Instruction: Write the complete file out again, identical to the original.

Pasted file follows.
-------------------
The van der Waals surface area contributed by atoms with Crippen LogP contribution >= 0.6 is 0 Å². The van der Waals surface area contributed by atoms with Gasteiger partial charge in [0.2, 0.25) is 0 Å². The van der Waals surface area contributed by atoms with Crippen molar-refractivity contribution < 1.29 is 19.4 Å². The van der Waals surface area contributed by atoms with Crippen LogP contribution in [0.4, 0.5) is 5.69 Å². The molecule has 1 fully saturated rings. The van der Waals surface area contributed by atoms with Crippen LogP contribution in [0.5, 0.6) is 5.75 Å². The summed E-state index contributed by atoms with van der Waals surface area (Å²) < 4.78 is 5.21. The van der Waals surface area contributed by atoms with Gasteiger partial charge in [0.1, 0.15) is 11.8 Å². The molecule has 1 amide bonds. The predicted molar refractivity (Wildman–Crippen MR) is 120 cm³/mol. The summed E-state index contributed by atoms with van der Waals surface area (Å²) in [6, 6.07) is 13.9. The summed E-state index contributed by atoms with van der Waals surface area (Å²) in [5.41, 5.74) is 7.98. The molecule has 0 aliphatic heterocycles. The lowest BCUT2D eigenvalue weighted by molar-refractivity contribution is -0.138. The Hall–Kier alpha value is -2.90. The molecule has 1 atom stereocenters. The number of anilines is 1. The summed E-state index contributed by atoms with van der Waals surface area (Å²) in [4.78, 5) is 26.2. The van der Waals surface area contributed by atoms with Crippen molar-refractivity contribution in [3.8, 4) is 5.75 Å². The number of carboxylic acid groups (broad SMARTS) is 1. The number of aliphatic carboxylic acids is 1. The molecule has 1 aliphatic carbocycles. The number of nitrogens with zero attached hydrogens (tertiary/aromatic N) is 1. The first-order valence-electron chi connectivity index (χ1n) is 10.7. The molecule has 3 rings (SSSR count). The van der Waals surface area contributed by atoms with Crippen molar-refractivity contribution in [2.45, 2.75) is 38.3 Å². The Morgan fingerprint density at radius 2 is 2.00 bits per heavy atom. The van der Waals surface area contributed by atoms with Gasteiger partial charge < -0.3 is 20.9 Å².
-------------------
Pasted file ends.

The van der Waals surface area contributed by atoms with Crippen LogP contribution >= 0.6 is 0 Å². The van der Waals surface area contributed by atoms with Gasteiger partial charge in [0.2, 0.25) is 0 Å². The van der Waals surface area contributed by atoms with Crippen molar-refractivity contribution < 1.29 is 19.4 Å². The van der Waals surface area contributed by atoms with Crippen LogP contribution in [0.4, 0.5) is 5.69 Å². The molecule has 1 fully saturated rings. The van der Waals surface area contributed by atoms with Crippen LogP contribution in [0.5, 0.6) is 5.75 Å². The summed E-state index contributed by atoms with van der Waals surface area (Å²) < 4.78 is 5.21. The van der Waals surface area contributed by atoms with Gasteiger partial charge in [0.1, 0.15) is 11.8 Å². The molecule has 1 amide bonds. The predicted molar refractivity (Wildman–Crippen MR) is 120 cm³/mol. The summed E-state index contributed by atoms with van der Waals surface area (Å²) in [6, 6.07) is 13.9. The summed E-state index contributed by atoms with van der Waals surface area (Å²) in [5.41, 5.74) is 7.98. The molecule has 0 aliphatic heterocycles. The lowest BCUT2D eigenvalue weighted by molar-refractivity contribution is -0.138. The Hall–Kier alpha value is -2.90. The molecule has 1 atom stereocenters. The number of anilines is 1. The summed E-state index contributed by atoms with van der Waals surface area (Å²) in [4.78, 5) is 26.2. The van der Waals surface area contributed by atoms with Crippen molar-refractivity contribution in [3.8, 4) is 5.75 Å². The number of carboxylic acid groups (broad SMARTS) is 1. The number of aliphatic carboxylic acids is 1. The molecule has 1 aliphatic carbocycles. The number of nitrogens with zero attached hydrogens (tertiary/aromatic N) is 1. The first-order valence-electron chi connectivity index (χ1n) is 10.7. The molecule has 3 rings (SSSR count). The van der Waals surface area contributed by atoms with Crippen molar-refractivity contribution in [2.45, 2.75) is 38.3 Å². The Morgan fingerprint density at radius 2 is 2.00 bits per heavy atom. The van der Waals surface area contributed by atoms with Gasteiger partial charge < -0.3 is 20.9 Å².